The poet begins each stanza by ‘she said’ to convey to the reader about the woman’s feelings like in the first stanza Who do I carry, she said, This child that is no child of mine’ showing her bewilderment as to why she picked up the child. The use of ‘she’ indicates the poem is written in a third person perspective, which is striking, as the reader knows only the thoughts and feelings of the woman, while other characters such as the child are presented only externally.
Moreover, the poet ends each stanza with rhyming words like ‘dead’, tread’, fed’, tread’ and these string of words indicates the woman feels burdened for caring for the child as It was ‘heavy as the dead’ and wished to remove the burden so she could continue living With a lighter tread’ because she has difficulty ensuring both of them could be ‘fed’ and begged for ‘at least bread’. The poet’s striking way of conveying the woman’s feelings towards the child and her action in attempting to save the child evokes sympathy of the readers and b.Order now
The woman has a bleak outlook on life. The phrase ‘If It grow to hero It will die or let loose’ Indicating the child would eventually die even it grows up to become a hero despite being saved, therefore there is no need to rescue the child. These negative thoughts reflect the terrible state of the country during wartime, ‘soldiers have thrown down their rifles, misers skipped their packs’ and the woman who abandoned the child which depicts people throwing away their burdens and loss of human sympathy as soon as an individual is threatened.
It is difficult to remain optimistic given the circumstances she is in and hesitation on whether to save the child is reasonable as she herself can barely survive. Despite her pessimism, she still held hope. The phrase ‘If we ever should come to kindness’ shows that the woman believes there Is soul compassion In humans and the word Pity’ in line 20 shows she thinks people are capable of showing sympathy. She is also an example of a someone capable of sympathy as the woman ‘lift it…… UT of its cradle’ In spite of her uncertainty. It Is moving to see such acts of compassion being carried out during the times of war and that people still care of one another. I hope her dream for a better future and for human nature continues regardless of the situation. Kennel Koch by pleading for a bed to Ill down on’ and ‘at least bread’ 1 OFF being employed to do menial work that does not requiring much skill and lacking prestige is abundant The woman has a bleak outlook on life.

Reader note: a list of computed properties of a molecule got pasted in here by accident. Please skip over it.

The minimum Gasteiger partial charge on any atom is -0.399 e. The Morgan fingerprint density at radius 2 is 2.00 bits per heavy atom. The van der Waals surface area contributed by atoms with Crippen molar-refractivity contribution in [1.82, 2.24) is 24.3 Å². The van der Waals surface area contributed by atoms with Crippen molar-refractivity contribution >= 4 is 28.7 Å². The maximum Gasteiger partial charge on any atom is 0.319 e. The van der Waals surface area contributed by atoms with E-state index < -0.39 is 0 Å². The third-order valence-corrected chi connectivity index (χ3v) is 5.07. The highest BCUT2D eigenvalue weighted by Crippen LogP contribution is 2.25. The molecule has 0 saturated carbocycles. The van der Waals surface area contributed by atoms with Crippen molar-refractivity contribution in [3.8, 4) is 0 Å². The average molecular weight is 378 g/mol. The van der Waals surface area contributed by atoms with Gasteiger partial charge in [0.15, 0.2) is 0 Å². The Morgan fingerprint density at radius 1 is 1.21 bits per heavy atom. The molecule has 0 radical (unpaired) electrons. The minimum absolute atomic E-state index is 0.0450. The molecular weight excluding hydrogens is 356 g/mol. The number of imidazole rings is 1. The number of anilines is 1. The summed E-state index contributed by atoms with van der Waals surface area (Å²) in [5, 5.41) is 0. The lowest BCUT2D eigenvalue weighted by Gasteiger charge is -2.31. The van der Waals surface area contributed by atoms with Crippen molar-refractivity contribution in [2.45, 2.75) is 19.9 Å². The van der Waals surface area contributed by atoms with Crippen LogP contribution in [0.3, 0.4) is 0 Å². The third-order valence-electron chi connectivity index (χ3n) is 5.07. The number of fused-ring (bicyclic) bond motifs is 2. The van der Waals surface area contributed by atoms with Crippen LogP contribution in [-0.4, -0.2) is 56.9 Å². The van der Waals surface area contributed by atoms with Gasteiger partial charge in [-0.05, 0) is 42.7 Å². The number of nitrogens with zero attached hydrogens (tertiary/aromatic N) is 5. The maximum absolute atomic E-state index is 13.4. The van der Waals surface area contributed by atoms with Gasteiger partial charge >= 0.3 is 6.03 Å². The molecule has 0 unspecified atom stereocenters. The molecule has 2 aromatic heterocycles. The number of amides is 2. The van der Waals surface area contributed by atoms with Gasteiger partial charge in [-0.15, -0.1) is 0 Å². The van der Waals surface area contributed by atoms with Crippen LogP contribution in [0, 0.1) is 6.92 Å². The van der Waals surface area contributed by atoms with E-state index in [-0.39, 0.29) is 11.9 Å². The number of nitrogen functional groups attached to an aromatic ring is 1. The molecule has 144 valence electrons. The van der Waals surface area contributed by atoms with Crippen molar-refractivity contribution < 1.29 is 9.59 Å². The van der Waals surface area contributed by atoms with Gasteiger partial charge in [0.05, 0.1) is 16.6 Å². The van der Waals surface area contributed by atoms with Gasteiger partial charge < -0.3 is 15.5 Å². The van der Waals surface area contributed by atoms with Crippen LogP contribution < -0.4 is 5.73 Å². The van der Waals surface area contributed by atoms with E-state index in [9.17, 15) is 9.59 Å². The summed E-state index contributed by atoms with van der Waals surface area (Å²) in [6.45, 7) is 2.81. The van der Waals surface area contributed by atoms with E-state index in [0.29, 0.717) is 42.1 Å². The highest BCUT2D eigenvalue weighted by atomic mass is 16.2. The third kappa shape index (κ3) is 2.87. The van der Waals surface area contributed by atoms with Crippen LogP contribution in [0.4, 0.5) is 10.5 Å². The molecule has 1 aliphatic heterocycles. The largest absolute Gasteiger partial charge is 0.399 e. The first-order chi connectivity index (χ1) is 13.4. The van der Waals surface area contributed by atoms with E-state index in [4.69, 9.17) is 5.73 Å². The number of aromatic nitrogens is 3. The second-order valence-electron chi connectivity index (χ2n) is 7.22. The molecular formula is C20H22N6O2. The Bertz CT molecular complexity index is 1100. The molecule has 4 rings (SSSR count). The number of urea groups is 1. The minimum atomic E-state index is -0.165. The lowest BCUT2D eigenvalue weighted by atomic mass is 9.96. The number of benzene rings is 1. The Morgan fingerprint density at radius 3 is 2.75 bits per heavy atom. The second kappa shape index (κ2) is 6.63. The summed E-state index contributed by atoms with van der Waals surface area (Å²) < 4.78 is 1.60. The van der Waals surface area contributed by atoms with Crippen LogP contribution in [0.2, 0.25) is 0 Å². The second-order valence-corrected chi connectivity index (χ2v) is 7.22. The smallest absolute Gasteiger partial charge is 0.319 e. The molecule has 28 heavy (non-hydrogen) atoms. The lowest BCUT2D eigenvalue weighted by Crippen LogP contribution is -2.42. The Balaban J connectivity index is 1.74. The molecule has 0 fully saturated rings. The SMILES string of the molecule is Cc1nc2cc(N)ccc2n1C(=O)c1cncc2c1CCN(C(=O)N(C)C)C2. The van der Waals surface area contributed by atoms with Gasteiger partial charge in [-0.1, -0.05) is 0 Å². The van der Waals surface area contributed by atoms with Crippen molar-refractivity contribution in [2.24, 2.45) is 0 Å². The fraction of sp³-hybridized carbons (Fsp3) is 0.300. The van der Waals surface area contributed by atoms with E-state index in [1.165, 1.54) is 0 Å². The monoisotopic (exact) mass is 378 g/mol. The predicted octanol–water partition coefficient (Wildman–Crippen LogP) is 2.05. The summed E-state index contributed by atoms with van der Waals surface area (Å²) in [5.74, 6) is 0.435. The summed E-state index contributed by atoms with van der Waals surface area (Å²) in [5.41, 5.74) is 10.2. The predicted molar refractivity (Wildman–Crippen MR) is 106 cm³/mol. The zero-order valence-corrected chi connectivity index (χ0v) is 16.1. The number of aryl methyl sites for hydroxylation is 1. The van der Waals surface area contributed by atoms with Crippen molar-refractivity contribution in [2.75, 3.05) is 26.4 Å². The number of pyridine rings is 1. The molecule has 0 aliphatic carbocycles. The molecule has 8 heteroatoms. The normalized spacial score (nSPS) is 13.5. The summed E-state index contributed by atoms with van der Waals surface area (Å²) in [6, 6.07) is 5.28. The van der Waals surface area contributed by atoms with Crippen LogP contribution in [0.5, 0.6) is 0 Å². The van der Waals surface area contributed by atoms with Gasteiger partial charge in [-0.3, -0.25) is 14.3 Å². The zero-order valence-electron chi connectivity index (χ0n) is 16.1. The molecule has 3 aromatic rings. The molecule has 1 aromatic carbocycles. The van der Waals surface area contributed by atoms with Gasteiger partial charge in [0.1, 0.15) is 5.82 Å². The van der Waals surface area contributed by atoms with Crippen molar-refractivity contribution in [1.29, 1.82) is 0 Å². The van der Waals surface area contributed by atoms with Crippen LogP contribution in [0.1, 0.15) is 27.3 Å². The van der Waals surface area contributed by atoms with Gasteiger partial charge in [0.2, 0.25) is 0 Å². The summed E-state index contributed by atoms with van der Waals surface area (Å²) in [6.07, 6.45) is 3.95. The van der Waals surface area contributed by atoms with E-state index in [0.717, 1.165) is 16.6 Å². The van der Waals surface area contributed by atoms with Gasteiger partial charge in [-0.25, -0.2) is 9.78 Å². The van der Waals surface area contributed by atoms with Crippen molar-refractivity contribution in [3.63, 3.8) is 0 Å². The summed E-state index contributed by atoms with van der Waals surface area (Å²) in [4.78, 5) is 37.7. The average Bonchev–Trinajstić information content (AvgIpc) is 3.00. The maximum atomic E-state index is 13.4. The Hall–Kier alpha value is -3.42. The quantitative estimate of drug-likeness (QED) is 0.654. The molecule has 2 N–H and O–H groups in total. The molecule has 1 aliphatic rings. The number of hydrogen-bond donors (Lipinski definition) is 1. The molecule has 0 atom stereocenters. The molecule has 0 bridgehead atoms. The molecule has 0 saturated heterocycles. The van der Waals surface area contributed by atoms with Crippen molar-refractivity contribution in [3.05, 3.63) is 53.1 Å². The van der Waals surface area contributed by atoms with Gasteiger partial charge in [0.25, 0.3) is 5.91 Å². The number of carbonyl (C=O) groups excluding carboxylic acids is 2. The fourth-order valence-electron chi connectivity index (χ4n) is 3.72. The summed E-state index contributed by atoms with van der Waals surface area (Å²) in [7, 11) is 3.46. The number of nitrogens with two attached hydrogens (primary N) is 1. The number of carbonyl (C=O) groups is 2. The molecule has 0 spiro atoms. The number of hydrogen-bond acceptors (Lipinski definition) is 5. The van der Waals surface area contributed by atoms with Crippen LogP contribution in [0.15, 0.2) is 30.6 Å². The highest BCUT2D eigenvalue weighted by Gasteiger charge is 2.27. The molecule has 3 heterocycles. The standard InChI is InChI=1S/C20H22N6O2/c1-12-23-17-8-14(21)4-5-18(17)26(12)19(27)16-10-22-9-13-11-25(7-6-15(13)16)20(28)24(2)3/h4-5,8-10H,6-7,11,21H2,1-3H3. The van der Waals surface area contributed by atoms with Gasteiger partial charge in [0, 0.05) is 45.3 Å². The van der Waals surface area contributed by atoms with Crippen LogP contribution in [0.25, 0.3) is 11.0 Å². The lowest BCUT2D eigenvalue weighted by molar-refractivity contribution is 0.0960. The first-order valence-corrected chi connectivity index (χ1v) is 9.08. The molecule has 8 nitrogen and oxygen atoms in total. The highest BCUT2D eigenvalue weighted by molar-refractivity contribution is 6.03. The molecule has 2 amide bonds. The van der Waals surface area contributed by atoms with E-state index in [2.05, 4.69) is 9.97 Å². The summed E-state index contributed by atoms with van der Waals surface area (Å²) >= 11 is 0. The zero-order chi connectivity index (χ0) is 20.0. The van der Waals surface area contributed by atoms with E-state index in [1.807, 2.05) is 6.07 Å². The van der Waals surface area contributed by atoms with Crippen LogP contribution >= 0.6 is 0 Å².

The last sentence of the last stanza is ‘Give me at least bread’ which indicates the Oman had little she could offer to the child as she herself was ravenous and The woman feels ambivalent about the child she saved. She describes the kid as this child that is no child of mine’ and complained that ‘it did nothing but fidget and whine’, showing her dislike of the child, yet the woman saved the child although she is under no obligation to do so. She has doubts about her decision and asks herself Why did I lift it…… Out of its cradle’ and contradicts herself by saying though I should save it’.
This shows the woman’s mixed feelings towards the child and her constant averring and hesitation on whether to save the child throughout the poem is striking as The woman attempts to save ‘Though I should save it…… What have I save for the world’s use? The poem is written in a third person perspective and the poet used words such as the woman’, ‘it’ and ‘she’ second stanza, Why did I lift it, she said’ showing her bewilderment as to why she picked up the child and ended the second phrase of each stanza with a question, with the exception of the last stanza, for example, in the first stanza, this hesitation towards saving the child